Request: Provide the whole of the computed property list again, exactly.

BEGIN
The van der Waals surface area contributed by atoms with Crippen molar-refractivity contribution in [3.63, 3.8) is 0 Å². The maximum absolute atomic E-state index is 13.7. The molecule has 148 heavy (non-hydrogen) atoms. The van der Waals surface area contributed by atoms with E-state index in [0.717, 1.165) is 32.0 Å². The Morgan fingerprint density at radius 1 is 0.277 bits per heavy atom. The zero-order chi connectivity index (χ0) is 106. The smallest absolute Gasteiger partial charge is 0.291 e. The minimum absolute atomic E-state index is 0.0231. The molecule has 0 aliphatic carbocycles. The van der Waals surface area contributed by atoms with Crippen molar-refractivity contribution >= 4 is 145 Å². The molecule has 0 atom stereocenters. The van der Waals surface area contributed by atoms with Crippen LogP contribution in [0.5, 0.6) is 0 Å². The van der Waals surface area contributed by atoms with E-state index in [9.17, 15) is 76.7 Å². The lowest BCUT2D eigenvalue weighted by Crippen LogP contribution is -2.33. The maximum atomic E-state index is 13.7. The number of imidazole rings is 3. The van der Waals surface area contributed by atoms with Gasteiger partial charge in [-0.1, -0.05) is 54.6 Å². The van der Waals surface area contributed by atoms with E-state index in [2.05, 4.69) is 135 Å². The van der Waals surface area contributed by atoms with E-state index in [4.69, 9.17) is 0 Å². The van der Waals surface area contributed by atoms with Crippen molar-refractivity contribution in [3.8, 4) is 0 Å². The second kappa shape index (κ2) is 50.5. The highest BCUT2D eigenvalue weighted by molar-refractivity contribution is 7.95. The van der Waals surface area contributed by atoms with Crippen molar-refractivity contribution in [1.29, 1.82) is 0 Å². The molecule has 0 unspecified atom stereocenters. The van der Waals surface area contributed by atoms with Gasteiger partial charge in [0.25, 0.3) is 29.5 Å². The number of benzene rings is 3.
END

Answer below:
The van der Waals surface area contributed by atoms with Crippen molar-refractivity contribution in [3.63, 3.8) is 0 Å². The maximum absolute atomic E-state index is 13.7. The molecule has 148 heavy (non-hydrogen) atoms. The van der Waals surface area contributed by atoms with E-state index in [0.717, 1.165) is 32.0 Å². The Morgan fingerprint density at radius 1 is 0.277 bits per heavy atom. The zero-order chi connectivity index (χ0) is 106. The smallest absolute Gasteiger partial charge is 0.291 e. The minimum absolute atomic E-state index is 0.0231. The molecule has 0 aliphatic carbocycles. The van der Waals surface area contributed by atoms with Crippen molar-refractivity contribution >= 4 is 145 Å². The molecule has 0 atom stereocenters. The van der Waals surface area contributed by atoms with Crippen LogP contribution in [0.5, 0.6) is 0 Å². The van der Waals surface area contributed by atoms with E-state index in [9.17, 15) is 76.7 Å². The lowest BCUT2D eigenvalue weighted by Crippen LogP contribution is -2.33. The maximum atomic E-state index is 13.7. The number of imidazole rings is 3. The van der Waals surface area contributed by atoms with Gasteiger partial charge in [-0.1, -0.05) is 54.6 Å². The van der Waals surface area contributed by atoms with E-state index in [2.05, 4.69) is 135 Å². The van der Waals surface area contributed by atoms with E-state index in [4.69, 9.17) is 0 Å². The van der Waals surface area contributed by atoms with Crippen molar-refractivity contribution in [3.8, 4) is 0 Å². The second kappa shape index (κ2) is 50.5. The highest BCUT2D eigenvalue weighted by molar-refractivity contribution is 7.95. The van der Waals surface area contributed by atoms with Crippen molar-refractivity contribution in [1.29, 1.82) is 0 Å². The molecule has 0 unspecified atom stereocenters. The van der Waals surface area contributed by atoms with Gasteiger partial charge in [0.25, 0.3) is 29.5 Å². The number of benzene rings is 3.